The main problem with winning the two biggest media accounts in the U.S. is that once you do, you actually have to run them.
In December 2015, Omnicom’s Hearts & Science—at the time still unnamed—landed the lion’s share of Procter & Gamble’s multibrand planning and buying business. Then, after a breakneck race to hire 300 warm bodies in the first half of the year to staff the account, the fledgling agency hit another home run in August, picking up AT&T’s business.
Combined, the two accounts represent some $5 billion in annual billings. That has meant a rapid expansion for the agency in just about every conceivable way.
“We started with one office here,” CEO Scott Hagedorn says from his perch at the company’s headquarters on the 36th floor of 7 World Trade Center in Lower Manhattan, and, he adds, two more in Canada and Puerto Rico. “Within a year, now we have two offices in New York,” he goes on. “We added Mexico, the U.K., Germany, Dubai and Japan.”
But growing that global footprint was, in large part, not really about fulfilling the marquee assignments Hearts & Science had already banked. A separate pitch late last year saw Hearts & Science add a chunk of P&G’s business in Japan, in a joint venture with Hakuhodo. “We’ve been winning in those markets and have active clients in all those markets,” explains Hagedorn.
With some 800 employees now on board, it’s hard to imagine a more natural contender for Adweek’s inaugural Breakthrough Media Agency of the Year Award.
Hearts & Science brought in an estimated $119 million in revenue last year. But even more than in its running start as the third network in Omnicom’s Media Group, the shop’s success is apparent in the shock waves its data-driven model is sending through the industry, setting a shining example for sibling agencies like our Global Agency of the Year PHD and putting rivals at WPP and Publicis on their heels.
“Hearts & Science and BBDO have helped us develop a groundbreaking advertising model driven by data,” says Fiona Carter, chief brand officer at AT&T. “With Hearts & Science on our team, we’re moving from mass marketing to mass precision so we can connect with customers whenever and wherever they need us the most. We’re just getting started on our journey together, but we’re already seeing tremendous results.”
Back to the beginning
The Hearts & Science story, while having captivated the media-buying world in 2016, actually dates back to 2010, when Hagedorn began building Annalect, the Omnicom data and marketing science group whose insights are available to all the holding company’s agencies and which is at the core of the new shop’s market positioning. But it was last year that the labors of the data unit bore unprecedented fruit across the umbrella media division.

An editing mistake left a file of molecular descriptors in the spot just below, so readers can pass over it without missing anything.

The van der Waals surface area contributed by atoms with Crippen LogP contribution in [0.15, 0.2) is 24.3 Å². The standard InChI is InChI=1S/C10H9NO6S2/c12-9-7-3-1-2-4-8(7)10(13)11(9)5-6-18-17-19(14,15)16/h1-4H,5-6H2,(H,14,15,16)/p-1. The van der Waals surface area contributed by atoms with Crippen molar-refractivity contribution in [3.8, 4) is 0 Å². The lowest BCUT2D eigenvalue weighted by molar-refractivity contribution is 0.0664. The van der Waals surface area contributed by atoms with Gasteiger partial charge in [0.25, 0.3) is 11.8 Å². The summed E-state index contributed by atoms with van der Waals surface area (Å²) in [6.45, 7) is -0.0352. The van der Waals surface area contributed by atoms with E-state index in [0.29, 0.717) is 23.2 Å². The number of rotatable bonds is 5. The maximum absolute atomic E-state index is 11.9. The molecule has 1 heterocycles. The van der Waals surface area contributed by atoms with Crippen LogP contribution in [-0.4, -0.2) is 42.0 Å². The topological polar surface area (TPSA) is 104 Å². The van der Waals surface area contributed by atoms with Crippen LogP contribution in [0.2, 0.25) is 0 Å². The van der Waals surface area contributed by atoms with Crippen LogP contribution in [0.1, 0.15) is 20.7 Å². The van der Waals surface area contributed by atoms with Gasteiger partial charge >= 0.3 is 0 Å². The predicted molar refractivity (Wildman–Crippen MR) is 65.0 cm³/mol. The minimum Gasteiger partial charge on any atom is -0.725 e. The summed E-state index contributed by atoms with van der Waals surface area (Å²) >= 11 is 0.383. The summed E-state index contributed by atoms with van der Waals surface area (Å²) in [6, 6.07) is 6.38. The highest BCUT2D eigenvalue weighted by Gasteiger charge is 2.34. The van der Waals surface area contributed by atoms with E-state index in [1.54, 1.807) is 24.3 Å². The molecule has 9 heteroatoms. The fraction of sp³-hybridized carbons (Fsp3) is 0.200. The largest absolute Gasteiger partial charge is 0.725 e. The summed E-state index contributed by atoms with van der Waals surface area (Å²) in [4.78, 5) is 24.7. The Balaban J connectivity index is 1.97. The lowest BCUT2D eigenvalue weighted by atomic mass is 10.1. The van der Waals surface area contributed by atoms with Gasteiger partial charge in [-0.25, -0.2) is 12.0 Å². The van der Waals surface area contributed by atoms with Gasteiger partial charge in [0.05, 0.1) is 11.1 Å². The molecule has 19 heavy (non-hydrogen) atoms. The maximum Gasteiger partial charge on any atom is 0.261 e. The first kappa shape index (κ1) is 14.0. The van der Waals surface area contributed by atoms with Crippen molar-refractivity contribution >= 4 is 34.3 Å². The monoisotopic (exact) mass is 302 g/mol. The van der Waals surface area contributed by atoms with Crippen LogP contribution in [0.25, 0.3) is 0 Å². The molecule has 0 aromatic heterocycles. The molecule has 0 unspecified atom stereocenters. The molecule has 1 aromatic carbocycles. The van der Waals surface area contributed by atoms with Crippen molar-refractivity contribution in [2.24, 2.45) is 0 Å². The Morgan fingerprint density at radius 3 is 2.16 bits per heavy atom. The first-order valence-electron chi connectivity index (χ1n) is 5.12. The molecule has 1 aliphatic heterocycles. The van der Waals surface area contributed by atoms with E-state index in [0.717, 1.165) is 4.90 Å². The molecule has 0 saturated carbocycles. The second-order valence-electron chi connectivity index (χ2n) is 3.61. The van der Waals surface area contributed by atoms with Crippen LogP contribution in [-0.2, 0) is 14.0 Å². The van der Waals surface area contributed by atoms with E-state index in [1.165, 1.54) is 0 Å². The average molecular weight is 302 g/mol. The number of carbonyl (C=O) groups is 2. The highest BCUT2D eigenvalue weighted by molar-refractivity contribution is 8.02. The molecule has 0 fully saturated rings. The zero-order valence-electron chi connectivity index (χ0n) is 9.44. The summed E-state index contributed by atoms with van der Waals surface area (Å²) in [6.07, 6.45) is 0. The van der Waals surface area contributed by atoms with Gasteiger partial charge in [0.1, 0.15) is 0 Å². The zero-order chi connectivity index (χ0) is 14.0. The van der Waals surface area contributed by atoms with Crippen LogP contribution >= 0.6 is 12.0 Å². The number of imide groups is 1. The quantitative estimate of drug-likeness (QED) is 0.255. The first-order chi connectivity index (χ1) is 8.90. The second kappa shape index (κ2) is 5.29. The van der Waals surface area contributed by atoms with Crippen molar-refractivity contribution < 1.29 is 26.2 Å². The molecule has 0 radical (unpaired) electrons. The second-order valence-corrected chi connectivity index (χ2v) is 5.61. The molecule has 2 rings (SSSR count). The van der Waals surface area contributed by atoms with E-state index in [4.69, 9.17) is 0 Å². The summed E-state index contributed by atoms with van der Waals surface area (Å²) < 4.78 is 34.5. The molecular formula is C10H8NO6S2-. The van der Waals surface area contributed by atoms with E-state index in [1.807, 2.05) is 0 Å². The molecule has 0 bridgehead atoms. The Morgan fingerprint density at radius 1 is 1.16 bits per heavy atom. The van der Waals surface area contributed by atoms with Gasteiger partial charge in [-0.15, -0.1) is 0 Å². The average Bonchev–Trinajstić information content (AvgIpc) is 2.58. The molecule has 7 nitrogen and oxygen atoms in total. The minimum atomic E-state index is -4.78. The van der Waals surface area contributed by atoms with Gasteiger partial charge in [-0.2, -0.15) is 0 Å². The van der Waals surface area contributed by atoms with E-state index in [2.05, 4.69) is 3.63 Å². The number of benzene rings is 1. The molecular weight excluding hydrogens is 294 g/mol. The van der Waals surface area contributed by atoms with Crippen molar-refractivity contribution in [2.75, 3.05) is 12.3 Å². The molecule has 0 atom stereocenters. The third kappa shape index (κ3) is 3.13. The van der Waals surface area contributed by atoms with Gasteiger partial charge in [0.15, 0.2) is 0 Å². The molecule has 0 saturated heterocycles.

“Some other successes that we’ve had in the group in 2016 such as some of the PHD wins—Volkswagen, Delta, Carnival—what we learned from Annalect that was proven out in Hearts & Science really was put to work elsewhere in the organization, and taken on board for those really significant opportunities on PHD,” says Omnicom Media Group global chairman and CEO Daryl Simm. “What we have learned as a group is how to bring those data and analytics capabilities to life in a really seamless, collaborative way inside our agencies for our clients.”
In fact, that opportunity for collaboration extends beyond planning and buying to Omnicom’s creative agencies. BBDO won the consolidated creative chores on AT&T in its joint pitch with Hearts & Science, and has a director of data solutions who uses Annalect to glean data about consumer behavior that might be useful in creating more effective marketing messaging. The potential of Annalect to bolster a pitch—as demonstrated by Hearts & Science— was also apparent in DDB’s winning bid for McDonald’s consolidated business in 2016, notes Simm.
At the core of the Hearts and Science model is an approach that combines qualitative insights—the agency’s namesake “hearts”—with a new emphasis on quantitative ones—the “science.” Hagedorn and his team stress that their success is born from eschewing the kind of proprietary, formulaic, black-box process repeated across brands and favored by other agencies. Rather, they have worked to create a new kind of client team—with number crunchers at its center, alongside strategists—and empower it to use an unprecedented trove of consumer data.
That approach to solving business problems—an agile, forward-looking one that is, as Hagedorn puts it, “improvisational” rather than an after-the-fact reporting function—sets Hearts & Science apart in an often mind-bendingly complex media landscape.
Perhaps unsurprisingly, some of the agency’s method comes down to using behavioral segmentation to accumulate reach in a more efficient way than traditional TV would allow. Take P&G, for example. “If you’re selling toothpaste, if you’re selling laundry detergent … there is a belief that I need everybody, so let me have this broad-based demo,” explains Kathleen Brookbanks, COO of Hearts & Science. “A lot of the conversations and the work we’ve been doing is about saying, ‘In it’s entirety, you need all those people, but how you communicate to different people as a function of their behaviors needs to be different.’ ”